Neuroscience is one of Bristol's strengths and one of the great things about Bristol is that it has managed to get individual neuroscientists and neurologist talking and collaborating. This is hugely important because the brain is so complex and the skills and insights that will be needed to understand it are spread across a myriad of different disciplines. The liveliness of cross-disciplinary discussion here is thanks to Bristol Neuroscience, the structure set up to help the Bristol neuroscientific community to act like a community. Bristol Neuroscience is ten years old this year and it celebrated with a festival.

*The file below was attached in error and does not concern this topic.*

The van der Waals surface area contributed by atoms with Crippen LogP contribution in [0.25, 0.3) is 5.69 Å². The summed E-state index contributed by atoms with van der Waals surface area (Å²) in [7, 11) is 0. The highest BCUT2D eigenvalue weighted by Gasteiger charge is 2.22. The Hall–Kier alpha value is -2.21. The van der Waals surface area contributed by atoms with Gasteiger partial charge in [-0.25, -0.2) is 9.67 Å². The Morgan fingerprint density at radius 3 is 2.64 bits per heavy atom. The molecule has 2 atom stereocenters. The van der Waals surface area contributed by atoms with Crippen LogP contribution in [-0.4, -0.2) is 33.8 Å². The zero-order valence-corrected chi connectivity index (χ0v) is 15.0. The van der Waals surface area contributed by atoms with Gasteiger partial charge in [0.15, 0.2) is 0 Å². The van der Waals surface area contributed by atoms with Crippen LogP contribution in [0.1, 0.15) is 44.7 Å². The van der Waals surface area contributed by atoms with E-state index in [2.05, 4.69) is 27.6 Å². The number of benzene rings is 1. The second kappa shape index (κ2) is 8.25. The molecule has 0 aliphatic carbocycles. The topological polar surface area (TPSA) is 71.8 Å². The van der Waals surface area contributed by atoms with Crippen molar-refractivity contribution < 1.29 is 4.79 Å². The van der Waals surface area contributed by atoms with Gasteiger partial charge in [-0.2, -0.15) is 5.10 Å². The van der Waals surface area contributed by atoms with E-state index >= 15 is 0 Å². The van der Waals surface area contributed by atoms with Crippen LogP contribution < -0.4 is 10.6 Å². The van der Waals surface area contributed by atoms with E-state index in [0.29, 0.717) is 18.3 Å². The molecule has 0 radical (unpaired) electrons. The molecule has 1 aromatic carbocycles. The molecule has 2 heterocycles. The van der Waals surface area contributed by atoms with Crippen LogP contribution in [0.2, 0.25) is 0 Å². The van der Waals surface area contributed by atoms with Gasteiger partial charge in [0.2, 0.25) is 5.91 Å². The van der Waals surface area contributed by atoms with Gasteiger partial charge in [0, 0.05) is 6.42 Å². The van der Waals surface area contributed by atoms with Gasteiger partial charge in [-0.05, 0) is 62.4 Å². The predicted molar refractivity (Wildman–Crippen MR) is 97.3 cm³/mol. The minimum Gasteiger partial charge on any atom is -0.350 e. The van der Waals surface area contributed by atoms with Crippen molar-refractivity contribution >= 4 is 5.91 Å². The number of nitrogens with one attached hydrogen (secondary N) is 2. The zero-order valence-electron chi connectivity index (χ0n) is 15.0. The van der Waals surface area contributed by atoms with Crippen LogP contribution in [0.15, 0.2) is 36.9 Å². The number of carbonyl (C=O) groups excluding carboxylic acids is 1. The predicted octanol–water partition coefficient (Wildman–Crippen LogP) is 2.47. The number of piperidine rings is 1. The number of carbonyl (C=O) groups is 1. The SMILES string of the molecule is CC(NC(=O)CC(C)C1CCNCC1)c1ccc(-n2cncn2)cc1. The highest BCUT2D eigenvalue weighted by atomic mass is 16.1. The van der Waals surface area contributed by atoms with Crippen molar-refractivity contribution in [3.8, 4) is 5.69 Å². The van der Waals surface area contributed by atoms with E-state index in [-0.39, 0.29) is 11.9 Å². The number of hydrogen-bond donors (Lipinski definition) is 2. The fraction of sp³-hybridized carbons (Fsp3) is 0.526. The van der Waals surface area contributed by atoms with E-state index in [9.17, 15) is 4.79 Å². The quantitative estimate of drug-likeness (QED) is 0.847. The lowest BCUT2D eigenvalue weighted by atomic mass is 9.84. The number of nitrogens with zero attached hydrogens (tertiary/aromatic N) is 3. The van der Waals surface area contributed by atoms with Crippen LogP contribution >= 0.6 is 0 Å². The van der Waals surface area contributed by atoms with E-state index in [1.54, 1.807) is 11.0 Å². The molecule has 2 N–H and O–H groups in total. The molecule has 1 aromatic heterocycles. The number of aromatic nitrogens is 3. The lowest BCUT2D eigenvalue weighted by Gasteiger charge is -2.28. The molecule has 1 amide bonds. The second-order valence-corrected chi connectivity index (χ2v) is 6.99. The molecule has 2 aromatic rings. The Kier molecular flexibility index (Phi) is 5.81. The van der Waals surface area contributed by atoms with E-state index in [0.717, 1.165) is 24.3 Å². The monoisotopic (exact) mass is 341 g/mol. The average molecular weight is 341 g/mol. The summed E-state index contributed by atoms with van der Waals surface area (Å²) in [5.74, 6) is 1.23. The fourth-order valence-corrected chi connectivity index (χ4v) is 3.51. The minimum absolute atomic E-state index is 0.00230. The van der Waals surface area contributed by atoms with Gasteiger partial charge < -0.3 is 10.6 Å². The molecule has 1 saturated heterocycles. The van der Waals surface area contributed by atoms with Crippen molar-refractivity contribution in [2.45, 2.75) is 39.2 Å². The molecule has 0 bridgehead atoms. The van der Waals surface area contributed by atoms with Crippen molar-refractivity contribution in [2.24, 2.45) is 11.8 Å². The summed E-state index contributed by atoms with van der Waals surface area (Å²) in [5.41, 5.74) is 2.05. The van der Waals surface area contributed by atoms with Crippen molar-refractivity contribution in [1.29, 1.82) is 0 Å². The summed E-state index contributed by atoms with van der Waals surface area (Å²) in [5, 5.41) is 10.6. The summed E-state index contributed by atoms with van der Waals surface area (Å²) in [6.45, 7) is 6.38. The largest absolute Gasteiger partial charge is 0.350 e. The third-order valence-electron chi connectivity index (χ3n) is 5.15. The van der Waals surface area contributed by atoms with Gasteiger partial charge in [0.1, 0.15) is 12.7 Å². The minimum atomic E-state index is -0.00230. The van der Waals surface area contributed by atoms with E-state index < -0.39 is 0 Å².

The Bristol Neuroscience 10th Anniversary festival had interactive stands where you could watch a cockroach leg respond to an electrical impulse, knit a neuron or test your reaction times, it had historical stands and stands presenting the diversity range of research taking place in Bristol. There were also two days of public talks with talks from local researcher, all the talks were free but "sold out" in the sense that all the tickets were taken. The speakers included our own Conor Houghton who gave a lay person's introduction to information theory and neuroscience; the image is one he used in his talk to illustrate our brains ability to quickly extract salience, in this case to spot the murder in Strangers on a Train in a crowd of tennis fans.